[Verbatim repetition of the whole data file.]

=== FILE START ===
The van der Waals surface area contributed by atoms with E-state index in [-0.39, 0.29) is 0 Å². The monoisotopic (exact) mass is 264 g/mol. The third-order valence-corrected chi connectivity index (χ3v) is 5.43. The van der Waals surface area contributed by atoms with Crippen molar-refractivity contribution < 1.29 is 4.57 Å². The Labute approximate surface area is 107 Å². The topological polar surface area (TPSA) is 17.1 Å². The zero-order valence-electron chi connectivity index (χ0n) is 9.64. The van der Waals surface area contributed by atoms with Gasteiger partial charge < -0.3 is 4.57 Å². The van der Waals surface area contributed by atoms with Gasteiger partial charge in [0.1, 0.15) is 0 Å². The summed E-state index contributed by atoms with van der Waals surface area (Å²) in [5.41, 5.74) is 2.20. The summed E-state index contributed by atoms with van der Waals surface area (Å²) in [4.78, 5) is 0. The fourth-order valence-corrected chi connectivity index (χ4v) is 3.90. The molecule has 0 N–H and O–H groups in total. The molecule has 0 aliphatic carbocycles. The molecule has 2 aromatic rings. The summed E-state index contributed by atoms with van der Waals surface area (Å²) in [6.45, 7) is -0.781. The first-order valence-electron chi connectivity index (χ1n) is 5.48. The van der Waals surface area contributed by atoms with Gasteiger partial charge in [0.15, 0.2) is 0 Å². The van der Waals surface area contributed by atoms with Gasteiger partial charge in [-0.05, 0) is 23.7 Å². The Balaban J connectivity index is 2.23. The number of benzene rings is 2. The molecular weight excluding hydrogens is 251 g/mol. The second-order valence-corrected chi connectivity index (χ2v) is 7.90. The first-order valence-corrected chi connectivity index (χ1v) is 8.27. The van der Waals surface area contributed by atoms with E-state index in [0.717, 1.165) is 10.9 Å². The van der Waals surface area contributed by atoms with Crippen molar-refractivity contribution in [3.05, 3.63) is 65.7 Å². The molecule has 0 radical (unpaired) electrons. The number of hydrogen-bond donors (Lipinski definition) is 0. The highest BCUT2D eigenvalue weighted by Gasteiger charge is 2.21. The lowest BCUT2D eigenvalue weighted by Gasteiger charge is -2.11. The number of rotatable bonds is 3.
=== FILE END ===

The van der Waals surface area contributed by atoms with E-state index in [-0.39, 0.29) is 0 Å². The monoisotopic (exact) mass is 264 g/mol. The third-order valence-corrected chi connectivity index (χ3v) is 5.43. The van der Waals surface area contributed by atoms with Crippen molar-refractivity contribution < 1.29 is 4.57 Å². The Labute approximate surface area is 107 Å². The topological polar surface area (TPSA) is 17.1 Å². The zero-order valence-electron chi connectivity index (χ0n) is 9.64. The van der Waals surface area contributed by atoms with Gasteiger partial charge < -0.3 is 4.57 Å². The van der Waals surface area contributed by atoms with Gasteiger partial charge in [0.1, 0.15) is 0 Å². The summed E-state index contributed by atoms with van der Waals surface area (Å²) in [5.41, 5.74) is 2.20. The summed E-state index contributed by atoms with van der Waals surface area (Å²) in [4.78, 5) is 0. The fourth-order valence-corrected chi connectivity index (χ4v) is 3.90. The molecule has 0 N–H and O–H groups in total. The molecule has 0 aliphatic carbocycles. The molecule has 2 aromatic rings. The summed E-state index contributed by atoms with van der Waals surface area (Å²) in [6.45, 7) is -0.781. The first-order valence-electron chi connectivity index (χ1n) is 5.48. The van der Waals surface area contributed by atoms with Gasteiger partial charge in [0.15, 0.2) is 0 Å². The van der Waals surface area contributed by atoms with Gasteiger partial charge in [-0.05, 0) is 23.7 Å². The Balaban J connectivity index is 2.23. The number of benzene rings is 2. The molecular weight excluding hydrogens is 251 g/mol. The second-order valence-corrected chi connectivity index (χ2v) is 7.90. The first-order valence-corrected chi connectivity index (χ1v) is 8.27. The van der Waals surface area contributed by atoms with E-state index in [0.717, 1.165) is 10.9 Å². The van der Waals surface area contributed by atoms with Crippen molar-refractivity contribution in [3.05, 3.63) is 65.7 Å². The molecule has 0 radical (unpaired) electrons. The number of hydrogen-bond donors (Lipinski definition) is 0. The highest BCUT2D eigenvalue weighted by Gasteiger charge is 2.21. The lowest BCUT2D eigenvalue weighted by Gasteiger charge is -2.11. The number of rotatable bonds is 3.